More in Community:
- New Citrus Heights nonprofit offering scholarships for childcare during holidays November 10, 2019
- Citrus Heights News Briefs: public hearing, new playground, Dutch Bros. November 10, 2019
- Veterans Day Service to be held at Sylvan Cemetery on Monday November 8, 2019
By Thomas J. Sullivan–
It’s time to cut the cards in a cut-throat game of gin rummy where anything can happen at the Bentley Home for the Aged.
The curtain rises on the patio of the Bentley Nursing Home, a low-end facility where staff is condescending to patients and often steals from them too.
We’re about to take a seat at “The Gin Game,” a heartfelt tragic-comedy, the fourth play of Theatre in the Heights 2019 season. The small theater opened in 2017 at 8215 Auburn Blvd., in Citrus Heights.
Stephen Kauffman (Weller Martin) and Janet Bailey Kiddie (Fonsia Dorsey) are a delight to watch in performances that mix playful flirtation with flaring tempers and attempts at peace-making with non-stop button pushing.
Weller Martin is playing solitare on the porch of the Bentley Home for the Aged when Fonsia Dorsey, a prim, self-righteous lady enters. Fonsia suffers from chronic diabetes, Weller from “one of the most advanced cases of old age in the history of medical science”.
They discover they both dislike the home and enjoy gin rummy, so they begin to play and to reveal intimate details of their lives. As the games continue the facts of their lives are stripped bare and their true identities are revealed.
Weller divorced years ago and his wife remarried; hence he rarely saw his kids. And then he had the misfortune of losing his business to his no-good partners. Fonsia’s married-with-children son has moved too far away for a casual visit.
Fonsia may claim not to have played “gin rummy” in years, but quickly demonstrates either tremendous skill or tremendous luck, winning hand after hand to Weller’s increasing dismay.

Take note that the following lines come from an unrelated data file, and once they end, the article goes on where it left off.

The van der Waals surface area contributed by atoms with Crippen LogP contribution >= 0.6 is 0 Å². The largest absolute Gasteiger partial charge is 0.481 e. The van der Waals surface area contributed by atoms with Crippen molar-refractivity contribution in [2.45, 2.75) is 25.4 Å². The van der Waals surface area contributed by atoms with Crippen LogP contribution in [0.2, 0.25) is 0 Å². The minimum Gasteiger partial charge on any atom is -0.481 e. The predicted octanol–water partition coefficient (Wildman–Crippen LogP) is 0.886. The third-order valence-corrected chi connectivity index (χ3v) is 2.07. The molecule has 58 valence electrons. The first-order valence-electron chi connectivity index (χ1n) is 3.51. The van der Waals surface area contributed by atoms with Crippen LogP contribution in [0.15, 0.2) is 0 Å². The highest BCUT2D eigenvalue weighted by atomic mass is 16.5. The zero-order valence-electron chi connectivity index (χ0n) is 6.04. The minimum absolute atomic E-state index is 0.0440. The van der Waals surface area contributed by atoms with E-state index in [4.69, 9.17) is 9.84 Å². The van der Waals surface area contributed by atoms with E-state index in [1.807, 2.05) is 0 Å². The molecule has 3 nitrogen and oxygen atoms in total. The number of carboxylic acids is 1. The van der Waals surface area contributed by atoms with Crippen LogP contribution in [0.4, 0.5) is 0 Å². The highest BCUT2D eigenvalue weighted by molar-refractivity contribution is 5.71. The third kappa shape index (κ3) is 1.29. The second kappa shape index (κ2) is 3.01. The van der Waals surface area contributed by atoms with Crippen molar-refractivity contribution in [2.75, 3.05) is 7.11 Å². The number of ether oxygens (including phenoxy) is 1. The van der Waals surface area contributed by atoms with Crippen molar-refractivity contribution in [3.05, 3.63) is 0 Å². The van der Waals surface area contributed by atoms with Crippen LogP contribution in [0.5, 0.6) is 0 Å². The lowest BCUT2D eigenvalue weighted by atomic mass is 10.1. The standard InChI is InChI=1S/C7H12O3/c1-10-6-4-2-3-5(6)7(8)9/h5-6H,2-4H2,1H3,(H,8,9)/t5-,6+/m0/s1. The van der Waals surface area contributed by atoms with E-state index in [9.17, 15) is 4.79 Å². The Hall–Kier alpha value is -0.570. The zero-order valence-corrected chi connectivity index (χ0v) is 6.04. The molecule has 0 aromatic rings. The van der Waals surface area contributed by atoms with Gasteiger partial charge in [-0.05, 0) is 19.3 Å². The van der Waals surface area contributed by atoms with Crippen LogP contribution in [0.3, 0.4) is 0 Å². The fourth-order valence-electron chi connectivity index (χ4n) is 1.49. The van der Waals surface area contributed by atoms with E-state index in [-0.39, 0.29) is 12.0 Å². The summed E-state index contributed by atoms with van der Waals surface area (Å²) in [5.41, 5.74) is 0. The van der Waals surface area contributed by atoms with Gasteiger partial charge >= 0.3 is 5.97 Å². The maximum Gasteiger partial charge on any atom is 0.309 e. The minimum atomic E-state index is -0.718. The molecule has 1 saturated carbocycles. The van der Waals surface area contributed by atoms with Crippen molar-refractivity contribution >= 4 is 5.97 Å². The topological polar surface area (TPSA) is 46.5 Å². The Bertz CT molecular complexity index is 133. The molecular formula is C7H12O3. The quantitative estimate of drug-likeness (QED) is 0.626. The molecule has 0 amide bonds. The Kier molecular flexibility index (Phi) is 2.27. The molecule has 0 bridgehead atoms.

As Fonsia shows a dazzling streak of beginner’s luck, the pleasantries subside. Weller cannot bear her winning, and, on Fonsia’s part, she finds Weller’s habit of cursing irritating and his temper frightening.
The “Gin Game,” written by playwright D.L. Coburn, won the 1978 Pulitzer Prize for Drama, and originally starred Jessica Tandy and Hume Cronyn. Coburn’s script is still as edgy and fascinatingly minimalistic as it ever was. The continuous games between the two characters are basically all the action we get, and it becomes mesmerizing to watch.
Kauffman simmers as a hard-edged man who seems to be losing touch with himself. When his face becomes flushed, we genuinely feel his inner raw emotion.
Kidde is masterful and never betrays her plucky Methodist decorum of the lucky amateur who makes each triumphant declaration of “gin” a triumph of buoying the audience’s spirit along with her own.
It’s the second time on stage at Theatre in the Heights for Janet Bailey Kiddie as Fonsia Dorsey. She began acting when living on the Mendocino Coast from 1974 to 1984 where she had roles in “Beggar’s Opera,” “Bye Bye Birdie” and “The Mad Woman of Chaillot.”
Since moving to the Sacramento area, Kidde has performed at the Crocker Museum for the Performing Arts in “The Flood, and one of the monologues in “The Vagina Monologues.”
The Gin Game resounds with witty humor with adult language, by poking fun at the matters of aging. It then cleverly challenges our comfort zone with deep drama, scolding us for making light of such a serious subject. The play is directed by Stephen Kauffman, with Gary Kiddie serving as stage manager.
A special treat for season ticket holders of Theatre in the Heights and the public is a performance of London’s longest-running comedy, “The Complete Works of William Shakespeare, abridged and revised by Adam Long, Daniel Singer & Jess Winfield” opening Friday June 21 through Sunday, July 7.
“If you don’t like or know Shakespeare, you’ll like this irreverent, fast-paced send-up. Imagine, all 37 plays in 97 minutes,” the theatre’s co-founder Blake Flores says. “Three madcap men in tights, Cary Babka, Tyler Anderson and myself, will weave our wicked way through all of Shakespeare’s comedies, histories, and tragedies in one wild romp.”
The Bard will be back at the Theatre in the Heights for Shakespeare’s “All’s Well That Ends Well,” which opens on Friday, July 19, and concludes with a showing on Sunday, August 11.
Theatre in the Heights is located at 8215 Auburn Blvd., Suite G, in Citrus Heights. All seats are $15 and can be purchased online or by phone at (916) 509-3445.
The theatre is also currently looking for actors and volunteers. Those interested are invited to sign up in the lobby or send an email to email@example.com
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